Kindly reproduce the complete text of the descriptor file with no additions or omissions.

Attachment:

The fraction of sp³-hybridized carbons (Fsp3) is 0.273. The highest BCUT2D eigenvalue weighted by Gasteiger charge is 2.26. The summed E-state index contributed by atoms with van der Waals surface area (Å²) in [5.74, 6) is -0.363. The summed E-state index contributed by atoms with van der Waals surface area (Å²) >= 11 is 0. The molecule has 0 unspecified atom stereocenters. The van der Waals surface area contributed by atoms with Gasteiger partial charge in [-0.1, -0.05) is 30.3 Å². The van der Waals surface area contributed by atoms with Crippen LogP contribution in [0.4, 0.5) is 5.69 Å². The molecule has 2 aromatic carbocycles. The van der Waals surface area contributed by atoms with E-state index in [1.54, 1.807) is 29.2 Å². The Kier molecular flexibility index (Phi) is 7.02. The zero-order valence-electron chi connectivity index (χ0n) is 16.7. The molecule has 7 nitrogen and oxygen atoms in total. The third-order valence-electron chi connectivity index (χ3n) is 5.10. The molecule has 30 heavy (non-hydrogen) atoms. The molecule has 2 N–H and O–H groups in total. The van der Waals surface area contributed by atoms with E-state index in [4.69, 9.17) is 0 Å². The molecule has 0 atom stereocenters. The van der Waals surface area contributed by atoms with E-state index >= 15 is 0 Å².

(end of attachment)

The fraction of sp³-hybridized carbons (Fsp3) is 0.273. The highest BCUT2D eigenvalue weighted by Gasteiger charge is 2.26. The summed E-state index contributed by atoms with van der Waals surface area (Å²) in [5.74, 6) is -0.363. The summed E-state index contributed by atoms with van der Waals surface area (Å²) >= 11 is 0. The molecule has 0 unspecified atom stereocenters. The van der Waals surface area contributed by atoms with Gasteiger partial charge in [-0.1, -0.05) is 30.3 Å². The van der Waals surface area contributed by atoms with Crippen LogP contribution in [0.4, 0.5) is 5.69 Å². The molecule has 2 aromatic carbocycles. The van der Waals surface area contributed by atoms with E-state index in [1.54, 1.807) is 29.2 Å². The Kier molecular flexibility index (Phi) is 7.02. The zero-order valence-electron chi connectivity index (χ0n) is 16.7. The molecule has 7 nitrogen and oxygen atoms in total. The third-order valence-electron chi connectivity index (χ3n) is 5.10. The molecule has 30 heavy (non-hydrogen) atoms. The molecule has 2 N–H and O–H groups in total. The van der Waals surface area contributed by atoms with E-state index in [4.69, 9.17) is 0 Å². The molecule has 0 atom stereocenters. The van der Waals surface area contributed by atoms with E-state index >= 15 is 0 Å².